HMCK Charity: Technology Transforming Children’s lives
HMCK Charity on Transforming Children’s lives with Technology
We talk to the local HMCK Charity, aiming to raise £40,000 to help children affected by Coronavirus schooling issues be their best selves.
A charity named after an inspirational Wimbledon teacher is looking to raise £40,000 to supply new laptops for students in south west London who have been hit worst by school closures during the Covid-19 lockdown. The HMCK Charity was set up in memory of Heather McKissack, who taught chemistry at King’s College School in Wimbledon for more than 40 years before her death from cancer in 2018. She helped to establish the Wimbledon Partnership between King’s and eight local state schools with the aim of helping academically gifted young people achieve their potential whatever their circumstances. She was made an MBE in 2016 and was described by the headmaster of King’s as “the school’s equivalent of a national treasure.”
Under the Charity’s new “Transforming Life Chances” campaign, four schools in the partnership have identified more than 300 pupils who would benefit most from laptops and gain vital online access to education. They are Ricards Lodge High School, Raynes Park High School and Harris Academy, Wimbledon in the borough of Merton and Grey Court School in Richmond.
Andrew Halls, Head Master of King’s College School said: ‘Heather McKissack was one of those teachers who made everyone feel they could touch the stars. This campaign to help pupils achieve their potential by giving them the technology they need to stay in contact with their schools is exactly the sort of initiative she would have supported with the passion for fairness that marked out everything she did.’ Tom Gordon-Walker, Assistant Head at Grey Court School, noted: ‘It would ensure our students can engage, make progress and crucially achieve the best outcomes for their future.’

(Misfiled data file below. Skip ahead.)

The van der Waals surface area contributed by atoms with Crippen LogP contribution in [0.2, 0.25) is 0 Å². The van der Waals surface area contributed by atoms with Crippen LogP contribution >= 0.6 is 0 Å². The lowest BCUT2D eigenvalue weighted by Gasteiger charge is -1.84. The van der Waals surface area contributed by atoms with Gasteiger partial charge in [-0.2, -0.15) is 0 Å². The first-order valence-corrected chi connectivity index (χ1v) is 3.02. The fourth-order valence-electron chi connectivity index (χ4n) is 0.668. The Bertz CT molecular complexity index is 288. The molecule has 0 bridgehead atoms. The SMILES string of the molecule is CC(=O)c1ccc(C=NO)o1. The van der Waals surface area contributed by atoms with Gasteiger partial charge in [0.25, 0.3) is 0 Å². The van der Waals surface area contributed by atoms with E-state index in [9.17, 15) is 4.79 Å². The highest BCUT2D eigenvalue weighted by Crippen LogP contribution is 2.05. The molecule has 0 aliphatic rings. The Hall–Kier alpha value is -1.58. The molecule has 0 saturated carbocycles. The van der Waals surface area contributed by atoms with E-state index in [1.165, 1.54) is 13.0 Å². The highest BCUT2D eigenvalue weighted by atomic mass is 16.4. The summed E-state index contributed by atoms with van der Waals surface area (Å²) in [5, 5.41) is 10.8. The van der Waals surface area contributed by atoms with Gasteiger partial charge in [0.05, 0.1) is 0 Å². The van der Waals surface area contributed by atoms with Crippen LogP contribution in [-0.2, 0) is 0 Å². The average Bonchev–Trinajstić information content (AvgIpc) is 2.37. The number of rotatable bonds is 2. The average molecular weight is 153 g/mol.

If the laptop campaign is successful, it’s hoped to extend it to the other schools in the Wimbledon Partnership: Coombe Girls’ School, Coombe Boy’s School, St Mark’s Academy and Ursuline School, all in the London borough of Merton. Like never before, the Covid-19 crisis has focussed attention on the needs of children whose levels of achievement suffer because they come from less fortunate backgrounds. Whatever the longer-term model of teaching, the coronavirus has created an urgent need for online access for all students in the coming months.
Heather McKissack saw partnerships between state and private schools as a key means of encouraging social mobility, which is already showing signs of slowing down because of Coronavirus.
The HMCK Charity is continuing the work which she was unable to complete and this campaign to get laptops to ambitious young people is the first project to be given the green light by the trustees.
Readers who would like to help these 303 talented students can donate now here.